Monster Worldwide (NYSE:MWW) closed the day up 11% yesterday after the global online employment solution provider announced it hired advisers to engage in a strategic review of its business. Shares trade above $8 for the first time since January when shares lost 20% in a single day after the company issued a cautious first quarter outlook.
Monster has hired Stone Key Partners LLC, Bank of America and Merrill Lynch to advise on the strategic review of the company which might include the sale of the entire business.
CEO Iannuzzi announced at an analyst conference that the company will pursuit "strategic alternatives to increase shareholder value".
Long term under performance
Shares of Monster traded as high as $60 in 2006. Over the last half a decade shareholders have seen losses of over 85% on their investment. To make things worse, investors did not receive any dividends in the meantime.
Shares did briefly recover at the end of 2010 when they hit $25 per share, but have quickly fallen back to all time lows of $7 per share.
The online employment provider suffers from fierce competition from new entrants such as Linkedin (NYSE:LNKD), which have a better tailored online business model. General weakness in the employment market did not help either.
With unemployment rising in the recession and fierce competition from new entrants like Linkedin, Monster obviously had a very harsh time. In 2009 revenues fell almost 33% in a single year. In subsequent years revenues have recovered but remain far below revenues generated in 2008.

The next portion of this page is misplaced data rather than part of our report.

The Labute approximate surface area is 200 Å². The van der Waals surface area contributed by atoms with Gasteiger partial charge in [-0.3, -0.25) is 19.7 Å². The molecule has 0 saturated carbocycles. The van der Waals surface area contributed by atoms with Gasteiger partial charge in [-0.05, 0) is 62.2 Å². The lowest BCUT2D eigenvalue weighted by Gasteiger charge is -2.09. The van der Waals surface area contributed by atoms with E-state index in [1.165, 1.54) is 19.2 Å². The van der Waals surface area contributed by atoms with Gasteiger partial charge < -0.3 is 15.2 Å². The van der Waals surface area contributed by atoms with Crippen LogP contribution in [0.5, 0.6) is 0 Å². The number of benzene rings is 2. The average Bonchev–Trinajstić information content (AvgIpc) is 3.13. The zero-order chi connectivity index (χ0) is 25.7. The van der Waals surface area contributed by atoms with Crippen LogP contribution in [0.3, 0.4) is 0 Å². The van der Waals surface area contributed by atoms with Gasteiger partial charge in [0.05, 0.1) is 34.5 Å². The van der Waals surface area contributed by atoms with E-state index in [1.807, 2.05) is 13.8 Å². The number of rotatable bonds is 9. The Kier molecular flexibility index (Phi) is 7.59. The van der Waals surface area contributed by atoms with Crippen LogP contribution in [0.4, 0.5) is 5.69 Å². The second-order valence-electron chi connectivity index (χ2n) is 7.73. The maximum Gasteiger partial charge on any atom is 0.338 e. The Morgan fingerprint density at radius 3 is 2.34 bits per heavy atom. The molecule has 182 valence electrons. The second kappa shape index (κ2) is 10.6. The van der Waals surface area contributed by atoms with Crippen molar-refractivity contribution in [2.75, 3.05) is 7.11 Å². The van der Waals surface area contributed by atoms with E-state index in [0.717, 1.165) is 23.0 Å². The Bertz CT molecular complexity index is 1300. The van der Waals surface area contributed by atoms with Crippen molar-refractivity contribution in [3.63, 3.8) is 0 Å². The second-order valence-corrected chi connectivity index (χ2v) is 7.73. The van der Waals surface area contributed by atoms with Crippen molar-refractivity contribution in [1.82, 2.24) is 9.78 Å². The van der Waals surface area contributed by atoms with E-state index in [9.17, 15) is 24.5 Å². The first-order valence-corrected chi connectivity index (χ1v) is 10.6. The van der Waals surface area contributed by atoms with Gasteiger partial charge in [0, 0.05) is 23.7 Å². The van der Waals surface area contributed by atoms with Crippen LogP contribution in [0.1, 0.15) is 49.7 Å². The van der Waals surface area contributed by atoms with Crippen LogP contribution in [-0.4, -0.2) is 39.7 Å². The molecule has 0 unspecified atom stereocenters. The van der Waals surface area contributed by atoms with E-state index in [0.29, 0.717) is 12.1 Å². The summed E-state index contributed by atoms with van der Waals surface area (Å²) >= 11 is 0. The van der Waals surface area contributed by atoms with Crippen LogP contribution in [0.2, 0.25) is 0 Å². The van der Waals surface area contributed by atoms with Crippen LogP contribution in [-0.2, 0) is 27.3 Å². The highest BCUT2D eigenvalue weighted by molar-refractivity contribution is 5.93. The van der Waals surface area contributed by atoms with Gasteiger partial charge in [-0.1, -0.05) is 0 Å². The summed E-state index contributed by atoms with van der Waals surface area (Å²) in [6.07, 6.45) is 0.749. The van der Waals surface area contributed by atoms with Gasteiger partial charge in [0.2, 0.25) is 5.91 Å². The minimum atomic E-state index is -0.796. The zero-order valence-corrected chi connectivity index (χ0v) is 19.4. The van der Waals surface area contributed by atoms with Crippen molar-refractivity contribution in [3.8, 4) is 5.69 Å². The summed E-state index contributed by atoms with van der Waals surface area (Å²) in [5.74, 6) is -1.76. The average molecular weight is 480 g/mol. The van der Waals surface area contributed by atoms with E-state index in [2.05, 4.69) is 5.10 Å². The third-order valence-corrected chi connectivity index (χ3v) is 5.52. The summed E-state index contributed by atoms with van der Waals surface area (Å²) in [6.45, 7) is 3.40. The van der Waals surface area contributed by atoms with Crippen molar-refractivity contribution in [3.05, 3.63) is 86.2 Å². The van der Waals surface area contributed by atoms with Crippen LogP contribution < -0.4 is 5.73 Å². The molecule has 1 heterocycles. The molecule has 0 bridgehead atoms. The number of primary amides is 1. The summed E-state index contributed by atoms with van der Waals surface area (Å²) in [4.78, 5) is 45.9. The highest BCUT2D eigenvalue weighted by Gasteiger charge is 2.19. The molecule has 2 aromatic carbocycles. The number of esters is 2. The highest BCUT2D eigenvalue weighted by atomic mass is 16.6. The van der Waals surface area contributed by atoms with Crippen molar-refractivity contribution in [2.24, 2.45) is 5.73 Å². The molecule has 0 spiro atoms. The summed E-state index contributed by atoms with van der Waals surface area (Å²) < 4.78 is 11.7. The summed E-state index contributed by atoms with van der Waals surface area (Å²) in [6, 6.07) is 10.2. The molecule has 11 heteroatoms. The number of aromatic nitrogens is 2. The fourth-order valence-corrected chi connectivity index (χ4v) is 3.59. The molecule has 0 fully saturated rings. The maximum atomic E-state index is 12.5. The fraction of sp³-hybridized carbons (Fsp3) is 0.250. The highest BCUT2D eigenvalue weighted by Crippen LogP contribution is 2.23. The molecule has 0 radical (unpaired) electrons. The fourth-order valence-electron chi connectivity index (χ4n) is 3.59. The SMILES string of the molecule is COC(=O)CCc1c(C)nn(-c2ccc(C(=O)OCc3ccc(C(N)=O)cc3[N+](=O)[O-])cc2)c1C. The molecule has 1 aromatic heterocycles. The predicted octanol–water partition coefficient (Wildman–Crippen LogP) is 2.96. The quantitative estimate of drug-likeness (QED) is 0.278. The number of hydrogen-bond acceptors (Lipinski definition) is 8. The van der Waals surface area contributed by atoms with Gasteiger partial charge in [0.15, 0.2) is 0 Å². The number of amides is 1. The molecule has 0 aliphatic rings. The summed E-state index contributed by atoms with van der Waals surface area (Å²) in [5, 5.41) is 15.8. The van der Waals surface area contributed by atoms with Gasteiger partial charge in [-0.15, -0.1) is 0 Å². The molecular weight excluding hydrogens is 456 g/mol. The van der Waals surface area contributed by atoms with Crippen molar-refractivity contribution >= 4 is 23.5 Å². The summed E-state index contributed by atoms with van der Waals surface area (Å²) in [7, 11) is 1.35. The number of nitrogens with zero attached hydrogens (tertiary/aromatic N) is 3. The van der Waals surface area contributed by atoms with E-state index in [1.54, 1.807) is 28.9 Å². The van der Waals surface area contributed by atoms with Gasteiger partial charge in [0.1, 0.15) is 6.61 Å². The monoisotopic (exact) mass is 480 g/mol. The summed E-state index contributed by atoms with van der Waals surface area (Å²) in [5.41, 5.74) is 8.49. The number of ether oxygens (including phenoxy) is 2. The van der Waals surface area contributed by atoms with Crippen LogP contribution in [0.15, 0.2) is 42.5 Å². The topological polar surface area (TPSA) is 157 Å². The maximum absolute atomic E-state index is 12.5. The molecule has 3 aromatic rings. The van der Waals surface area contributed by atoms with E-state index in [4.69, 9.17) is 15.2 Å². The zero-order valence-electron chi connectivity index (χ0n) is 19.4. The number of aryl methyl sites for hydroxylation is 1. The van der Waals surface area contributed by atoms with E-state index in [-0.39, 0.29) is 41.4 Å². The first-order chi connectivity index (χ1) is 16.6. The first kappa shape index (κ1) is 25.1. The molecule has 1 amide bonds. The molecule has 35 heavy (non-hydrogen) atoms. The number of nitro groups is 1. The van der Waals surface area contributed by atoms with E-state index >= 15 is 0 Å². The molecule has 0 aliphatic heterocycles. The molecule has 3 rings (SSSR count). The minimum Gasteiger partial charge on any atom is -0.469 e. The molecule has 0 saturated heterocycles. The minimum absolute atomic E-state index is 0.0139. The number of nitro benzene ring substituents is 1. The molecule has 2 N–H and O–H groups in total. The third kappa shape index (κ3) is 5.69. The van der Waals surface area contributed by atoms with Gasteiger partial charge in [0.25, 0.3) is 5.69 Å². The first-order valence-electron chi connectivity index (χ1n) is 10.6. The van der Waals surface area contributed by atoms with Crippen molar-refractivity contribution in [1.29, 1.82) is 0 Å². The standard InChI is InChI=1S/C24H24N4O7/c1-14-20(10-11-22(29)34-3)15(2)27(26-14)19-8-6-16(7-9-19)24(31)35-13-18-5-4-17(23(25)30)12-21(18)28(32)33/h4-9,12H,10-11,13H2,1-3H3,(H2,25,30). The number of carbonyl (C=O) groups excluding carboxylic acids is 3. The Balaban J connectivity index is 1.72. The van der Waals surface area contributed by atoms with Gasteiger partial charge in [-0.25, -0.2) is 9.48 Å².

With unemployment declining in the U.S. as the economy is recovering, the first quarter outlook came as a major disappointment. In January Monster announced that it expects a 3-7% revenue decline for the first quarter of 2012, while analysts expected 3.5% revenue growth.
Factoring in a 8% jump on the opening tomorrow, the market values Monster at roughly $1 billion. If we subtract the $250 million cash position this would imply a $750 million valuation of operating assets (the company has no long term debt). At this price, shares are valued at 0.7 times revenue and 14 times 2011 earnings.
A small to medium player like Monster will probably attract a wide range of potential investors. Private equity might be interested as the company has no debt and has opportunities to be streamlined. Alternatively, traditional employment providers with a weak presence in the US could make a strategic move.
At these levels, the stock is a speculative long term buy